What’s Welsh for ‘Economic Policy’?

Dr Jack Watkins writes that reliance on Foreign Direct Investment must be replaced with development of an economy rooted at the local level.

This article first appeared in the print copy of the Welsh agenda. You can get your copy today by joining us.

In twenty years of devolution, successive Welsh Governments have struggled to articulate distinctively ‘Welsh’ economic policy.

The closest we have come predates political devolution, in the form of the Welsh Development Agency.

The WDA’s success at attracting Foreign Direct Investment (FDI) into Wales undoubtedly mitigated the effects of deindustrialisation on employment, and its influence remains, with the outgoing Welsh Government boasting an outsized share of UK FDI and, before March 2020, increases in employment that compared favourably with other parts of the UK. 

However, even before COVID-19 this approach was starting to look outdated.

Competing on cost with manufacturing regions across the world may have created jobs, but they were poorly paid. And as Ineos demonstrated this summer, giving public money to multinational firms doesn’t buy loyalty.

In addition, a series of structural challenges have led both pessimists and optimists to conclude that we have now reached the thick end of a wedge in terms of economic transition: globalisation, accelerating automation and the nature of our exit from the EU mean that an FDI-focused approach is unlikely to generate the same kinds of results in the future.

Diverse voices have begun to converge around the desire for an alternative. The political left has fixed its sights on poverty and inequality that risks undermining the social fabric of the UK.

That Government will likely inherit the highest rate of unemployment of the devolved era.”

Meanwhile the political right has recognised the need to ‘level up’ the towns and regions that were left behind over decades in which government policy was largely to allow the market to take its course.

In a deeply divided society, the public are surprisingly unified on the economy – they want better work and access to affordable necessities, with a more vibrant local economy around them. 

This shared desire for an economic alternative is not formally articulated, but the principles are clear – there is a growing expectation that economic activity should contribute more to social (as well as economic) goals, and that governments should be ready to intervene and stimulate aspects of the economy in a way that supports this.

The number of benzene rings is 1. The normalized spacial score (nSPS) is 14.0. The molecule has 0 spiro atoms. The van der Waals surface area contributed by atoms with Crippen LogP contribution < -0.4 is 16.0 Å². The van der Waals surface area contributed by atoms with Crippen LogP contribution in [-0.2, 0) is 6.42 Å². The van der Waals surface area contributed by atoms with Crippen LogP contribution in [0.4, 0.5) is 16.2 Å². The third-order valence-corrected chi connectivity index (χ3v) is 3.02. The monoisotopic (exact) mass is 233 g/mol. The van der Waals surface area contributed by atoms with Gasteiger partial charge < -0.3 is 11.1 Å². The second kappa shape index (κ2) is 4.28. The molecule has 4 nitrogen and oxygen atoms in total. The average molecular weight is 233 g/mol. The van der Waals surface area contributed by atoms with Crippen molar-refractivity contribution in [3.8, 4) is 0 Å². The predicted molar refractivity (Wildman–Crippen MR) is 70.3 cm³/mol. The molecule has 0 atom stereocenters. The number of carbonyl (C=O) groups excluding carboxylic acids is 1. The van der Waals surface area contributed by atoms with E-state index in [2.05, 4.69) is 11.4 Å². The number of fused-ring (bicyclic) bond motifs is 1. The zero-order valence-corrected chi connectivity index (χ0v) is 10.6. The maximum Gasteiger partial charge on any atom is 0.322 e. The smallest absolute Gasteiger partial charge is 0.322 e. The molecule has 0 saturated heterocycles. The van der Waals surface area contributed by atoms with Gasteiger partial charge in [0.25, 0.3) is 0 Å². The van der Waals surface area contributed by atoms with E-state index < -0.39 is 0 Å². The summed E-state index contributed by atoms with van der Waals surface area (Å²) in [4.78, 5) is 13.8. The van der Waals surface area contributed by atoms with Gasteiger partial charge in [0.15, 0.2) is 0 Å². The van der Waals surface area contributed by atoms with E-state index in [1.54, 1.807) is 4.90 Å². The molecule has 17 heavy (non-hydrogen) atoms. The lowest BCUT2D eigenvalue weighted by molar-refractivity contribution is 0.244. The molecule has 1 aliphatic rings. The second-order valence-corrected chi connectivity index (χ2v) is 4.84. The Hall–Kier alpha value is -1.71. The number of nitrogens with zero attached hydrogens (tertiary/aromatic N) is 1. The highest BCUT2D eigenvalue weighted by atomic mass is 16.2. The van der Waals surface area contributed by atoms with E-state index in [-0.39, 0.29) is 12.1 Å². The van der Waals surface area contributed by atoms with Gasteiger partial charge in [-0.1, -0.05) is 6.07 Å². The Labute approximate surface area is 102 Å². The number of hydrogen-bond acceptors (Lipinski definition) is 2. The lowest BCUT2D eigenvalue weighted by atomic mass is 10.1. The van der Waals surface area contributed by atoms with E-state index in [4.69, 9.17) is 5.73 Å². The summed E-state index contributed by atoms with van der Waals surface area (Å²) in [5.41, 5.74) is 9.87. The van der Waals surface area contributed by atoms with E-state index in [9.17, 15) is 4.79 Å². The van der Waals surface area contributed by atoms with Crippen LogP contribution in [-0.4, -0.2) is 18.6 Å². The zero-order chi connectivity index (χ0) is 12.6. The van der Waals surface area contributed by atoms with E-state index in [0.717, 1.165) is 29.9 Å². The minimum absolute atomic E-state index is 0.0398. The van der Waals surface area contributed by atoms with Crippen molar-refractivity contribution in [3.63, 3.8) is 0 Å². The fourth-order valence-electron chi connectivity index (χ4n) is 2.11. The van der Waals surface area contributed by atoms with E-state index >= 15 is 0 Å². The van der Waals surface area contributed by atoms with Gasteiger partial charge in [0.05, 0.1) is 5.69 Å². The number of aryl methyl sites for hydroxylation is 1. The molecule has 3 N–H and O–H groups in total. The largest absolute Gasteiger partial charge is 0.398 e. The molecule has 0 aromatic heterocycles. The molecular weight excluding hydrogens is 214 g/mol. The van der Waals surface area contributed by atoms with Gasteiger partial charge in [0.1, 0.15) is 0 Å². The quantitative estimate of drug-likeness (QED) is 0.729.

This is borne out in Wales through cross-party support for emphasising local producers in public procurement, providing graduated non-domestic rate relief for small businesses and ongoing efforts to reduce environmental impact.

Plaid Cymru and Welsh Labour’s budget agreement also resulted in an experimental fund that has invested £5m in ‘foundational’ firms in social care, housing and food, to explore new ways of capturing more value – social and economic – within Wales.

Funded by CREW, the IWA is currently exploring the notion of the ‘foundational economy’, and we believe that this agenda should be a cornerstone of the next Welsh Government’s programme.

“Many geographically-mobile firms determine their commitment to a local branch through a balance sheet.”

That Government will likely inherit the highest rate of unemployment of the devolved era, substantial business closures and the ongoing limitations placed on us by Covid-19.

Nonetheless, it will also inherit a significant budget, tax-varying powers and a set of institutions that are growing in knowledge, experience and confidence.

To meet its challenges, the Government cannot hope to buy-in a jobs miracle through FDI – it must create an environment in which Welsh firms can both thrive and contribute. It can do so by focusing on social value, fair competition and innovation.